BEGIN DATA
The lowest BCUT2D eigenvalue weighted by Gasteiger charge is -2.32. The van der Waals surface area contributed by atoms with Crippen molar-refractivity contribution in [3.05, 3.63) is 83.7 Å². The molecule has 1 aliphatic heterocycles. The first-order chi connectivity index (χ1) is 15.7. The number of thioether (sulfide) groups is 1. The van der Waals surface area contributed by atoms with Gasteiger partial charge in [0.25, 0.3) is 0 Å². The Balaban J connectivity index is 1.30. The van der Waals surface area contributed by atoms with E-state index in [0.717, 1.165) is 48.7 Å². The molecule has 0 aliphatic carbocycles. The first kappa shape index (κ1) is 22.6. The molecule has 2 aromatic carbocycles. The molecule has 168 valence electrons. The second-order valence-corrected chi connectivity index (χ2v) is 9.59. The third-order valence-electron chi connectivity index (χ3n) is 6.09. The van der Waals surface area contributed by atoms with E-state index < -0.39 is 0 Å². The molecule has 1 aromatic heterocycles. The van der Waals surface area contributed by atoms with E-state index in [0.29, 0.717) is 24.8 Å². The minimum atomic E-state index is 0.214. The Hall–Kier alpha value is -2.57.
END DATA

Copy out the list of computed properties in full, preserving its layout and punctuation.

The lowest BCUT2D eigenvalue weighted by Gasteiger charge is -2.32. The van der Waals surface area contributed by atoms with Crippen molar-refractivity contribution in [3.05, 3.63) is 83.7 Å². The molecule has 1 aliphatic heterocycles. The first-order chi connectivity index (χ1) is 15.7. The number of thioether (sulfide) groups is 1. The van der Waals surface area contributed by atoms with Gasteiger partial charge in [0.25, 0.3) is 0 Å². The Balaban J connectivity index is 1.30. The van der Waals surface area contributed by atoms with E-state index in [0.717, 1.165) is 48.7 Å². The molecule has 0 aliphatic carbocycles. The first kappa shape index (κ1) is 22.6. The molecule has 2 aromatic carbocycles. The molecule has 168 valence electrons. The second-order valence-corrected chi connectivity index (χ2v) is 9.59. The third-order valence-electron chi connectivity index (χ3n) is 6.09. The van der Waals surface area contributed by atoms with E-state index < -0.39 is 0 Å². The molecule has 1 aromatic heterocycles. The van der Waals surface area contributed by atoms with E-state index in [0.29, 0.717) is 24.8 Å². The minimum atomic E-state index is 0.214. The Hall–Kier alpha value is -2.57.